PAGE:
The panel had a lot of different things to say, although the relationship back to the original essay was often tenuous. Pamela had a lot of interesting things to say about her relationship to her headscarf -- that she'd recently started removing the hijab as she entered menopause and was frequently felt odd not to have this element that had been a big part of her identity. She commented about how, because her name isn't obviously middle-eastern, without the headscarf, she's just "American", whereas with the headscarf, she's Muslim.

She also had a lot of interesting things to say about work that she's done to oppose gender segregation in mosques, and create alternative spaces where women can lead services. She also talked about how imposter syndrome factored in there for her: when she was asked to lead a service in Toronto (?), she was deathly afraid, and doubted that she was really the right one to do so. Then she thought: she has a degree in theology, and has been on the forefront of the issue. If she wasn't qualified, then no one was.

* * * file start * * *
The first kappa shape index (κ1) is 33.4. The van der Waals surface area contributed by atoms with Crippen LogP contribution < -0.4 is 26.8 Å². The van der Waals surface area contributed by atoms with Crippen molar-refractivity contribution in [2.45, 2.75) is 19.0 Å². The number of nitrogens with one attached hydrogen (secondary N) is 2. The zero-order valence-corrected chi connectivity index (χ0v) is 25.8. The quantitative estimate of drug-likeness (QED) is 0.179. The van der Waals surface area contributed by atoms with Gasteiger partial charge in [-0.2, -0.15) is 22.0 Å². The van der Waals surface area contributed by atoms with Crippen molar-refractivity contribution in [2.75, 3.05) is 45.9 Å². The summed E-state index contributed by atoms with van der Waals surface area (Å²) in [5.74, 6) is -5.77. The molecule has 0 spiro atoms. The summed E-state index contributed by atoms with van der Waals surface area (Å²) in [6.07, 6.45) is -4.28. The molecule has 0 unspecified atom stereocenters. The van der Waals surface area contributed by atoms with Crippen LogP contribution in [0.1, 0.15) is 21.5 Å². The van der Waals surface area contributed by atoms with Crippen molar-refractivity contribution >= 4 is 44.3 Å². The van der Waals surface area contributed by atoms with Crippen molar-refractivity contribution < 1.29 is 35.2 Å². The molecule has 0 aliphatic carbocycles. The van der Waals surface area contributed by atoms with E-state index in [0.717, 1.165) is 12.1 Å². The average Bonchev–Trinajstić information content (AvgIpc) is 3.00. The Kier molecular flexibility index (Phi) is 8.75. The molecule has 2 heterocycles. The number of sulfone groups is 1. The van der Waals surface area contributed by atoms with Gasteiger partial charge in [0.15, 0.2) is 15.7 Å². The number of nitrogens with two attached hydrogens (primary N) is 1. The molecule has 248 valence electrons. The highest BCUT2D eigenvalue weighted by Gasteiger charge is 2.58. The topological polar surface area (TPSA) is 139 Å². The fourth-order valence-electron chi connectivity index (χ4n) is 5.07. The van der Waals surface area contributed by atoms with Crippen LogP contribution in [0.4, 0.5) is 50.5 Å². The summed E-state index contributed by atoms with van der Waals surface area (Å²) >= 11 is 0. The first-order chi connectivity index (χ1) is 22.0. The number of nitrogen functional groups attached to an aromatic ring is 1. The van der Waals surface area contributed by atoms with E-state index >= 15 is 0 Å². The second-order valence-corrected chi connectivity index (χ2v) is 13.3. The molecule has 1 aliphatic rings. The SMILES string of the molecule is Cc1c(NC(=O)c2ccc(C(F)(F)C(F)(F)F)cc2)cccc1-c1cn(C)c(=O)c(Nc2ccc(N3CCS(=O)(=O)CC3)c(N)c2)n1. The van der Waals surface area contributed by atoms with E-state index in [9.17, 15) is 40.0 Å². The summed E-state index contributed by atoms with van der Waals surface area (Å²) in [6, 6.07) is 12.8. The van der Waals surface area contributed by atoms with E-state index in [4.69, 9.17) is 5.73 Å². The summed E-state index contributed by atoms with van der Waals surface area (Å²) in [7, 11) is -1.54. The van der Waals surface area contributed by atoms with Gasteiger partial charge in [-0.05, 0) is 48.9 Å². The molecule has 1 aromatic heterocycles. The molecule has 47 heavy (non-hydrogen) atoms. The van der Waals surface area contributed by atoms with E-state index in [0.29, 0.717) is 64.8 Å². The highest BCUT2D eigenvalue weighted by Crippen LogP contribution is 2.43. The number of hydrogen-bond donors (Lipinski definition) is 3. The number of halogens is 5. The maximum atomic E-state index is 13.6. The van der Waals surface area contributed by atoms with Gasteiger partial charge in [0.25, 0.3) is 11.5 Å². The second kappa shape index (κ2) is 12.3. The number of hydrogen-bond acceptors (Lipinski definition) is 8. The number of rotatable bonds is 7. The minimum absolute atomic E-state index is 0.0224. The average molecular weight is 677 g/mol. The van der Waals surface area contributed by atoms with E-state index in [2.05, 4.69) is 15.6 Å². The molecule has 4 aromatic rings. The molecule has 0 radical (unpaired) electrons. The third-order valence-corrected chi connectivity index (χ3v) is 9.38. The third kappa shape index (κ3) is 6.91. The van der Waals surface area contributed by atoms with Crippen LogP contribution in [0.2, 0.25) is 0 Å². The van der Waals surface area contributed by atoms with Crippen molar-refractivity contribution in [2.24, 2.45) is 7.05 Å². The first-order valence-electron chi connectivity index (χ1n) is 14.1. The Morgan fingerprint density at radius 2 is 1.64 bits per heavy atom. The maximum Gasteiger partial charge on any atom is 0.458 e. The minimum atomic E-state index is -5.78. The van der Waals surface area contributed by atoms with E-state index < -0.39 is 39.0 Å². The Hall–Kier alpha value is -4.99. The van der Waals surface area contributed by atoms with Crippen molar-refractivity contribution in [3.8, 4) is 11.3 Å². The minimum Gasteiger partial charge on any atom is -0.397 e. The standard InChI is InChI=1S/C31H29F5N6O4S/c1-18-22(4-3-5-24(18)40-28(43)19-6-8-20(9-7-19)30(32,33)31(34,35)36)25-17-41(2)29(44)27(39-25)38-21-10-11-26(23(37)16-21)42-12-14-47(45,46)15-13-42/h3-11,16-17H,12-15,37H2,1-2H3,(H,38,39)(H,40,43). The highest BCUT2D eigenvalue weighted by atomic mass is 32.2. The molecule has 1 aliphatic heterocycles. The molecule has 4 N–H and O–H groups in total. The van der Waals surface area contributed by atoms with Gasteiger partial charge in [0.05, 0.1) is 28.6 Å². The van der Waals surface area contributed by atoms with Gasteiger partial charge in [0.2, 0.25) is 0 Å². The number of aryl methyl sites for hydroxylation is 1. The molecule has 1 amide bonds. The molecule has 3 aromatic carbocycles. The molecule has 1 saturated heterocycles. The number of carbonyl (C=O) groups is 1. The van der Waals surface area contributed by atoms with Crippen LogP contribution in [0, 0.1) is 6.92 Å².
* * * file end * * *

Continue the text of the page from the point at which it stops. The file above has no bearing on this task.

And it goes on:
Both Karen and Susan talked about being a part of feminist organizing in the 60s and 70s. Susan, in particular, talked about meeting Hanisch and knowing about being exposed to the essay very early. There were things that were interesting to hear them talk about: Susan talked about working in the schools and being confronted with young women who she described as aggressively anti-feminist. And also how that's internalized by the young women in question as "that's just what I like."